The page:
The motion draws arcs along which hands and arms might move while dancing, though the metal guides—the machine—defines the space in which the choreography takes place. During her three year residency at the Creative Alliance at the Patterson Theater, Torres experimented with a variety of performances and sculptures that examined how the body and/or objects occupy space. And the notion of a “dance machine” as an apparatus for occupying space is droll; Torres’ sculpture isn’t a game machine like Dance Dance Revolution; it’s a physical corral, a way of restricting movement. Dance is one of many ways exploring space corporeally, as temporally fugitive as music but tactile and visible. Torres’ three wall-mounted fans from her “Bomba Y Plena” installation make ephemeral dance architectural, disrupting movement around the walls where they’re installed. That they’re about waist-high and evoke the sight of a dancer’s twirling skirt cheekily freezes a visual memory that flits by in the briefest of moments.

Hinrichsen’s “Snow Drawings – Eychauda France” digital prints treat time’s slipperiness in a more calmly reflective way. For her snow drawings project Hinrichsen uses snowshoes to walk crop-circle like connected swirls into the landscape. Scale is provided in the photos by houses, ski lifts, and clusters of trees; Hinrichsen is covering large, what look like football-field sized parcels of land. The photos are gorgeously serene: bright white surfaces with delightful curlicues carved into them. The longer you look, though, the more you realize how fleeting the sight you’re drinking in is. The labor involved is considerable—she’s visualizing the path taken by one human—and nature itself probably deleted the scene shortly after the image was documented.

Hinrichsen’s photos become quietly profound memento mori, visual evidence of something that once was but now isn’t. These particular reminders of the physical world’s transience are achieved through a build up of the artist’s physical movement through time and space. With accumulation in mind, take another look at Imbeau’s irreverent “Rain Cloud (Wall Cloud, Baltimore).” The Brooklyn-based artist has been using lost and found umbrellas to make her rain cloud sculpture/installations for a number of years now, and the bric-a-brac qualities of the materials gives the them an improvisational verve. But just look at all those umbrellas. How many are forgotten in a closet right now, or tossed underneath a car seat, or stashed behind an office door? How many are necessity purchases while on the go and then immediately forgotten? Where are they all made? Where do they all eventually end up?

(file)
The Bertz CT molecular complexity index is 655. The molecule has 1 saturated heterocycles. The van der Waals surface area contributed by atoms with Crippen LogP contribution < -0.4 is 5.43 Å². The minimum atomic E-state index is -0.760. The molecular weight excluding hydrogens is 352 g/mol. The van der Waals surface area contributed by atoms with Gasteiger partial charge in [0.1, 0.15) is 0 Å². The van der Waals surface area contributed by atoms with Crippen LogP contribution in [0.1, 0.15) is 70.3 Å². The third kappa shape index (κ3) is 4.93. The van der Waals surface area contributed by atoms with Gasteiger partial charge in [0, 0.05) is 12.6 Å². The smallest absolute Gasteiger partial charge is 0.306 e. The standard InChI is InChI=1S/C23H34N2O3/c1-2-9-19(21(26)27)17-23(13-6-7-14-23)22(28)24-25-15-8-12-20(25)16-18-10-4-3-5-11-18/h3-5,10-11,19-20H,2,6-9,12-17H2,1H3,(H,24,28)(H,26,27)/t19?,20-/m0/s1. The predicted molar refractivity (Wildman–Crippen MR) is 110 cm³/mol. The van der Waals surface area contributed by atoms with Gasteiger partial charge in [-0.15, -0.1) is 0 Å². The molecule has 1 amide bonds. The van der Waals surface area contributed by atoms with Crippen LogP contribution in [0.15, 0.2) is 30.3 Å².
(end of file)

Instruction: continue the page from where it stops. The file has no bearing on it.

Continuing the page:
Such questions causes the brain to rifle through consciousness’ card catalog looking for something to compare “Rain Cloud (Wall Cloud, Baltimore)” outside the pun suggested by the title; mine settled on the nests of birds and insects who construct homes on the sheer faces of cliffs and buildings with scrounged materials, the improvised housing of shantytowns, the dumpster-dived dwellings of transitional populations. One human’s hoarding could be another’s home. Patiently, Imbeau’s work quietly evolved in the brain, and this ridiculous eruption of color and shape that assault the eyes transform into something more familiar, more deliberate, and more human.

Photo credit: Kim Llerena